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Burden of Current US Cigarette Consumption

Individuals with current NUD accounted for 20.0% of all US adults but consumed 89.6% of all cigarettes. Adults with a current psychiatric disorder (with and without NUD) comprised 36.4% of US adults but consumed 56.4% of all cigarettes. Those with current NUD and at least 1 current psychiatric disorder constituted only 11.1% of US adults but smoked 53.6% of total cigarettes consumed.

Individuals without any NUD psychiatric disorder comorbidity accounted for lower percentages of cigarettes smoked. Those with current NUD but no psychiatric disorder smoked 36.0% of all cigarettes; those with a current psychiatric disorder but no NUD smoked 2.7% of total cigarettes; and individuals with neither NUD nor a current psychiatric disorder smoked 7.7% of all cigarettes.

Treatment Utilization for Nicotine Use Disorder

As shown in Table 5, overall treatment rates were 20.3% and 18.8% for 12-month and lifetime NUD, respectively. Treatment was positively associated with NUD severity, ranging from 9.4% to 29.1% for current and 6.7%-27.8% for lifetime NUD.

Table 5

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Among specific treatments, prescribed medications (eg, varenicline, bupropion) and nicotine replacements were used most commonly. Support groups, Internet chat rooms, and acupuncture or meditation were among the least utilized modalities.

DISCUSSION

In the NESARC-III, 12-month (27.2%) and lifetime (45.8%) prevalences of nicotine use remained virtually unchanged since 2001-2002 (12-month, 28.4%; lifetime, 46.9%; S.P.C., unpublished data, 2015). A similar trend was found for 12-month (23.5% vs 24.9% [S.P.C., unpublished data, 2015]) and lifetime (42.0% vs 43.7% [S.P.C., unpublished data, 2015]) cigarette use.

Prevalences of 12-month and lifetime DSM-5 NUD in the NESARC-III were 20.0% and 27.9%, respectively, representing 47,147,599 and 65,599,467 American adults. Corresponding DSM-IV rates in the NESARC-III were 14.0% (12-month) and 22.0% (lifetime), which were somewhat higher than those observed in the 2001-2002 NESARC (12-month, 12.8%; lifetime, 17.7%; S.P.C., unpublished data, 2015). While DSM-IV is no longer the current nomenclature, increases in disorder absent increases in use may still warrant investigation into possible contributors, including posttraumatic stress disorder related to the September 11, 2001, attacks and the impacts of 2 long wars in Afghanistan and Iraq, as well as severe economic downturn.35-38

Consistent with findings for current nicotine use39 and other substance use disorders,40-42 rates of NUD were higher among men. Nicotine use disorder, particularly 12-month moderate and severe disorders, was inversely related to age. Future prospective research is needed to identify mechanisms underlying these relationships. Nevertheless, together with findings on early onset of nicotine use,43 these results reinforce the need for continued and expanded prevention targeting preadolescents and adolescents and intervention activities that are appropriate across the lifespan.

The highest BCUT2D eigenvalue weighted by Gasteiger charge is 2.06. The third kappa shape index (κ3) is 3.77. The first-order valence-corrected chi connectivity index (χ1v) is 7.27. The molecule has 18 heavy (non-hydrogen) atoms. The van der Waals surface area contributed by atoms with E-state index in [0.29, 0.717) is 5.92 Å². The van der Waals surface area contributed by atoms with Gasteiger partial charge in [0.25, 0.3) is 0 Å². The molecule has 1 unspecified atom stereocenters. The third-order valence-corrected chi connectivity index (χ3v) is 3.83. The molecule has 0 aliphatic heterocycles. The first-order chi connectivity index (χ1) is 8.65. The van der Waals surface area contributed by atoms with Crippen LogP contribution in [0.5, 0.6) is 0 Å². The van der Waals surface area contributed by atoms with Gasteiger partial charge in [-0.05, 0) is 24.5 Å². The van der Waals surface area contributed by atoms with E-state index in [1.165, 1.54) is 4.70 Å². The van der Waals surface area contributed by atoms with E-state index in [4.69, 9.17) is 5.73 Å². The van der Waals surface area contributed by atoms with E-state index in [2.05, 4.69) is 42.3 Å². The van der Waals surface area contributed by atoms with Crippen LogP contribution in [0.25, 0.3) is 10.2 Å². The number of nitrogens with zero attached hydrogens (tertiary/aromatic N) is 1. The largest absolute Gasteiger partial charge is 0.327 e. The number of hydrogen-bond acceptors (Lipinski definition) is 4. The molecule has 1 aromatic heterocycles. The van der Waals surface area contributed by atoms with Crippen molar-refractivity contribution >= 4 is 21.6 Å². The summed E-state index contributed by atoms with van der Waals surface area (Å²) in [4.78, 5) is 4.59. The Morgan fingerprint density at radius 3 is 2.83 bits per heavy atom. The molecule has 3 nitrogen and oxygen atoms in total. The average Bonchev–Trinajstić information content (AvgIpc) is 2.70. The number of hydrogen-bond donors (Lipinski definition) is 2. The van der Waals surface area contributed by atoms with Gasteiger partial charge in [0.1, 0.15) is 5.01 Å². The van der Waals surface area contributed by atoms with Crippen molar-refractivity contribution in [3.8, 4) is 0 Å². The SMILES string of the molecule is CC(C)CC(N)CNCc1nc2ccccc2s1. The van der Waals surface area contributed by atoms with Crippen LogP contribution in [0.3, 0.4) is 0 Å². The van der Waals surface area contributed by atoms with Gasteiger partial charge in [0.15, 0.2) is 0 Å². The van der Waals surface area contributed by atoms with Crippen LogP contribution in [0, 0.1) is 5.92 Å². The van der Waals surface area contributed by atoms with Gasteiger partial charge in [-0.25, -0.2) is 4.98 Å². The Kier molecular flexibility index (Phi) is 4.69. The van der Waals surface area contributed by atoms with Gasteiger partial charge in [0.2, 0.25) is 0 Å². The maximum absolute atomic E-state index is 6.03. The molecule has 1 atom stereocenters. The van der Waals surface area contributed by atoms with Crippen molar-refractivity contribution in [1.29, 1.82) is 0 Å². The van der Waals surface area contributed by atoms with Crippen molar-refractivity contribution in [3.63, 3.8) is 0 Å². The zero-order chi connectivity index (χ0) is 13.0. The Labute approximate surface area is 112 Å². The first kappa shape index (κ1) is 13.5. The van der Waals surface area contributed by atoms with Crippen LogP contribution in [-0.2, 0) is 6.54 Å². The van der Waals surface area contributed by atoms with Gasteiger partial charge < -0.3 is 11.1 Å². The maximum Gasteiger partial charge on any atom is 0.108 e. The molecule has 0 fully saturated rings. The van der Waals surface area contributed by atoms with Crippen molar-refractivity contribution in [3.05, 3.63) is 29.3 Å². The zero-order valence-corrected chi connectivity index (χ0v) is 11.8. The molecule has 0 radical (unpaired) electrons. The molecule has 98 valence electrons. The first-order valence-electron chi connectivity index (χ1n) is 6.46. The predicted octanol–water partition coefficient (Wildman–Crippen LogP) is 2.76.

Findings on race or ethnicity identify lower risks among blacks, Asians/Pacific Islanders, and Hispanics, than non-Hispanic whites. Nevertheless, lower rates among these minority groups do not negate the importance of prevention of both nicotine use and NUD, or of intervening appropriately when these occur. Future research should characterize biological and sociocultural risk factors among whites and protective factors among blacks, Asians/Pacific Islanders, and Hispanics. This information will further understanding of NUD etiology and inform appropriate prevention and intervention programs.

After adjustment for sociodemographics and additional comorbidity, we observed significant, positive associations of 12-month and lifetime DSM-5 NUD with other DSM-5 substance use, major depressive, bipolar I, panic, generalized anxiety, posttraumatic stress, and borderline and antisocial personality disorders. Generalized anxiety disorder was associated with severe 12-month NUD whereas agoraphobia and specific phobia were associated only with severe lifetime NUD. Twelve-month mild NUD was also negatively associated with bipolar II disorder, and 12-month mild and moderate NUD and lifetime moderate NUD were negatively associated with schizotypal personality disorder. Stronger associations with adjustment only for sociodemographic characteristics suggest that factors common to NUD and comorbid disorders partly explain the associations. However, the persistence of these relationships after adjustment for additional comorbidity suggests important, unique underlying neurobiological or psychosocial factors. The present findings, along with genetic studies,44 call for further study of correlates, predictors, and mechanisms of NUD comorbidity, including differing directions of association by NUD severity with bipolar II and schizotypal personality disorder.